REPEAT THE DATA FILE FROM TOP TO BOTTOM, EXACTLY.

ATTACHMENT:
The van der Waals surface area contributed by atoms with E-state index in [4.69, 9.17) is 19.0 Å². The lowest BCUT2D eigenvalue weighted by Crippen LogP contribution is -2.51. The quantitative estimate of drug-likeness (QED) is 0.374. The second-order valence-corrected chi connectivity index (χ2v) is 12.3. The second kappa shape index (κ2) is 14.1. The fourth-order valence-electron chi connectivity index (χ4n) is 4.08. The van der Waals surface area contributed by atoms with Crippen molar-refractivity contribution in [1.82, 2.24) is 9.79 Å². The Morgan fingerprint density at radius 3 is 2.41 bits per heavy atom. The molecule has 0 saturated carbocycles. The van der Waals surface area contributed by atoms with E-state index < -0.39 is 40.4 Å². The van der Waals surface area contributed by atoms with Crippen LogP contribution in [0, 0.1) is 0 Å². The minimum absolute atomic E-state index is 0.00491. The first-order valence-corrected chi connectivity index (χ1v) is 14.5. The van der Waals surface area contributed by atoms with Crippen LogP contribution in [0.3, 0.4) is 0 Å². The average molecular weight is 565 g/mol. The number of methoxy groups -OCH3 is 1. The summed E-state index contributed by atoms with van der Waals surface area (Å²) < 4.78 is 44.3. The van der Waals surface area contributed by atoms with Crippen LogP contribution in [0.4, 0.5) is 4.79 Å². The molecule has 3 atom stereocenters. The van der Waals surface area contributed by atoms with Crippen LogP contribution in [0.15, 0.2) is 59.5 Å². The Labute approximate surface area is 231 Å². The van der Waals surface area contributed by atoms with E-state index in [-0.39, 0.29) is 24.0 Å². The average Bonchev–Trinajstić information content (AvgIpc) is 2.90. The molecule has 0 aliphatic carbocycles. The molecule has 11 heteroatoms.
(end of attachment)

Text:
The van der Waals surface area contributed by atoms with E-state index in [4.69, 9.17) is 19.0 Å². The lowest BCUT2D eigenvalue weighted by Crippen LogP contribution is -2.51. The quantitative estimate of drug-likeness (QED) is 0.374. The second-order valence-corrected chi connectivity index (χ2v) is 12.3. The second kappa shape index (κ2) is 14.1. The fourth-order valence-electron chi connectivity index (χ4n) is 4.08. The van der Waals surface area contributed by atoms with Crippen molar-refractivity contribution in [1.82, 2.24) is 9.79 Å². The Morgan fingerprint density at radius 3 is 2.41 bits per heavy atom. The molecule has 0 saturated carbocycles. The van der Waals surface area contributed by atoms with E-state index < -0.39 is 40.4 Å². The van der Waals surface area contributed by atoms with Crippen LogP contribution in [0, 0.1) is 0 Å². The minimum absolute atomic E-state index is 0.00491. The first-order valence-corrected chi connectivity index (χ1v) is 14.5. The van der Waals surface area contributed by atoms with Crippen LogP contribution in [0.3, 0.4) is 0 Å². The average molecular weight is 565 g/mol. The number of methoxy groups -OCH3 is 1. The summed E-state index contributed by atoms with van der Waals surface area (Å²) < 4.78 is 44.3. The van der Waals surface area contributed by atoms with Crippen LogP contribution in [0.4, 0.5) is 4.79 Å². The molecule has 3 atom stereocenters. The van der Waals surface area contributed by atoms with Crippen LogP contribution in [0.15, 0.2) is 59.5 Å². The Labute approximate surface area is 231 Å². The van der Waals surface area contributed by atoms with E-state index in [-0.39, 0.29) is 24.0 Å². The average Bonchev–Trinajstić information content (AvgIpc) is 2.90. The molecule has 0 aliphatic carbocycles. The molecule has 11 heteroatoms.